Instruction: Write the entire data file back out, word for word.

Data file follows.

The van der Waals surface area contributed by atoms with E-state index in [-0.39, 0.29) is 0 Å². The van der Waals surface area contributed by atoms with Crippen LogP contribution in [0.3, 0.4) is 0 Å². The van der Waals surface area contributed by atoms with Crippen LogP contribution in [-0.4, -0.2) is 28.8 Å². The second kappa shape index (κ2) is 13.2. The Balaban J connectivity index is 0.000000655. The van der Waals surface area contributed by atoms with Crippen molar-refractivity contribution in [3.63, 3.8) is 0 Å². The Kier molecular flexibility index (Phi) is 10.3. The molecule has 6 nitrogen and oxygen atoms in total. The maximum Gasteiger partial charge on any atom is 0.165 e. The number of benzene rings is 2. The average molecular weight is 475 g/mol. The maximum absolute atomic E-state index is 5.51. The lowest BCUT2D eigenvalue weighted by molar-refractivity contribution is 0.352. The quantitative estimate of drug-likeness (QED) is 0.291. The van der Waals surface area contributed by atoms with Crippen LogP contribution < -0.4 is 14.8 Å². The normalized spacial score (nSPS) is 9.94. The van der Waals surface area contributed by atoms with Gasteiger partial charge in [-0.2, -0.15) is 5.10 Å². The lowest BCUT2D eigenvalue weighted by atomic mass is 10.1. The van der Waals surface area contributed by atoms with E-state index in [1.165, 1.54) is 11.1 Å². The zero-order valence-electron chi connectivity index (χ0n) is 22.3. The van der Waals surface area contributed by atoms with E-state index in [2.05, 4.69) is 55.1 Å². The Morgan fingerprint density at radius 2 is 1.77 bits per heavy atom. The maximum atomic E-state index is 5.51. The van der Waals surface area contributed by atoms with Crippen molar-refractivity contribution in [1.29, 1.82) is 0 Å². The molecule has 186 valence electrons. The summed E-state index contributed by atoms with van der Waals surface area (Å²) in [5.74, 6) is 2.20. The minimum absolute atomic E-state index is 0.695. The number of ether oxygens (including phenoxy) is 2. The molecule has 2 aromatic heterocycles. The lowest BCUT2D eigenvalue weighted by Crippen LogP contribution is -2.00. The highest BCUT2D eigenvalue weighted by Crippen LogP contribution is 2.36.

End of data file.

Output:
The van der Waals surface area contributed by atoms with E-state index in [-0.39, 0.29) is 0 Å². The van der Waals surface area contributed by atoms with Crippen LogP contribution in [0.3, 0.4) is 0 Å². The van der Waals surface area contributed by atoms with Crippen LogP contribution in [-0.4, -0.2) is 28.8 Å². The second kappa shape index (κ2) is 13.2. The Balaban J connectivity index is 0.000000655. The van der Waals surface area contributed by atoms with Crippen molar-refractivity contribution in [3.63, 3.8) is 0 Å². The Kier molecular flexibility index (Phi) is 10.3. The molecule has 6 nitrogen and oxygen atoms in total. The maximum Gasteiger partial charge on any atom is 0.165 e. The number of benzene rings is 2. The average molecular weight is 475 g/mol. The maximum absolute atomic E-state index is 5.51. The lowest BCUT2D eigenvalue weighted by molar-refractivity contribution is 0.352. The quantitative estimate of drug-likeness (QED) is 0.291. The van der Waals surface area contributed by atoms with Crippen LogP contribution < -0.4 is 14.8 Å². The normalized spacial score (nSPS) is 9.94. The van der Waals surface area contributed by atoms with Gasteiger partial charge in [-0.2, -0.15) is 5.10 Å². The lowest BCUT2D eigenvalue weighted by atomic mass is 10.1. The van der Waals surface area contributed by atoms with E-state index in [1.165, 1.54) is 11.1 Å². The zero-order valence-electron chi connectivity index (χ0n) is 22.3. The van der Waals surface area contributed by atoms with E-state index in [2.05, 4.69) is 55.1 Å². The Morgan fingerprint density at radius 2 is 1.77 bits per heavy atom. The maximum atomic E-state index is 5.51. The van der Waals surface area contributed by atoms with Crippen molar-refractivity contribution in [1.29, 1.82) is 0 Å². The molecule has 186 valence electrons. The summed E-state index contributed by atoms with van der Waals surface area (Å²) in [5.74, 6) is 2.20. The minimum absolute atomic E-state index is 0.695. The number of ether oxygens (including phenoxy) is 2. The molecule has 2 aromatic heterocycles. The lowest BCUT2D eigenvalue weighted by Crippen LogP contribution is -2.00. The highest BCUT2D eigenvalue weighted by Crippen LogP contribution is 2.36.